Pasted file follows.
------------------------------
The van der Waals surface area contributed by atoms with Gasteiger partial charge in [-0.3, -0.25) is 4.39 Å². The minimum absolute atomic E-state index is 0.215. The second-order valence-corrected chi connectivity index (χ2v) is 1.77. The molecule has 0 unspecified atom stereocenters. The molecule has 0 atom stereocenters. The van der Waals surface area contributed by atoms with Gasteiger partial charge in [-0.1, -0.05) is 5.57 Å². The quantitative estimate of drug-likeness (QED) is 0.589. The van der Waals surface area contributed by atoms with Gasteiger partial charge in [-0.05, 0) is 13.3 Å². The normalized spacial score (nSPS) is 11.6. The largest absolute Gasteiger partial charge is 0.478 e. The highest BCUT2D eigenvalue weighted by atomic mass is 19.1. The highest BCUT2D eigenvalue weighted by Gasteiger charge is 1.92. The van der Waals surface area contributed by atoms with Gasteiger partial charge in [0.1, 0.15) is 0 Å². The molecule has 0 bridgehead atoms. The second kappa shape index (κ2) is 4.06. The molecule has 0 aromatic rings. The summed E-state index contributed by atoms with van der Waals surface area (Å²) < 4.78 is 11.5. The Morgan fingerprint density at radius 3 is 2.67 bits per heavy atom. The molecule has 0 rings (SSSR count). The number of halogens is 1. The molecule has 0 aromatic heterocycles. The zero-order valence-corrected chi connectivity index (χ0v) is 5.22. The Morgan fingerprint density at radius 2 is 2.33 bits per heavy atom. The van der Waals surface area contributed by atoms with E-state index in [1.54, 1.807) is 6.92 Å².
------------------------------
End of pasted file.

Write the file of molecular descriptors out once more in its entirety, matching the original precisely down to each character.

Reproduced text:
The van der Waals surface area contributed by atoms with Gasteiger partial charge in [-0.3, -0.25) is 4.39 Å². The minimum absolute atomic E-state index is 0.215. The second-order valence-corrected chi connectivity index (χ2v) is 1.77. The molecule has 0 unspecified atom stereocenters. The molecule has 0 atom stereocenters. The van der Waals surface area contributed by atoms with Gasteiger partial charge in [-0.1, -0.05) is 5.57 Å². The quantitative estimate of drug-likeness (QED) is 0.589. The van der Waals surface area contributed by atoms with Gasteiger partial charge in [-0.05, 0) is 13.3 Å². The normalized spacial score (nSPS) is 11.6. The largest absolute Gasteiger partial charge is 0.478 e. The highest BCUT2D eigenvalue weighted by atomic mass is 19.1. The highest BCUT2D eigenvalue weighted by Gasteiger charge is 1.92. The van der Waals surface area contributed by atoms with Gasteiger partial charge in [0.1, 0.15) is 0 Å². The molecule has 0 bridgehead atoms. The second kappa shape index (κ2) is 4.06. The molecule has 0 aromatic rings. The summed E-state index contributed by atoms with van der Waals surface area (Å²) < 4.78 is 11.5. The Morgan fingerprint density at radius 3 is 2.67 bits per heavy atom. The molecule has 0 rings (SSSR count). The number of halogens is 1. The molecule has 0 aromatic heterocycles. The zero-order valence-corrected chi connectivity index (χ0v) is 5.22. The Morgan fingerprint density at radius 2 is 2.33 bits per heavy atom. The van der Waals surface area contributed by atoms with E-state index in [1.54, 1.807) is 6.92 Å².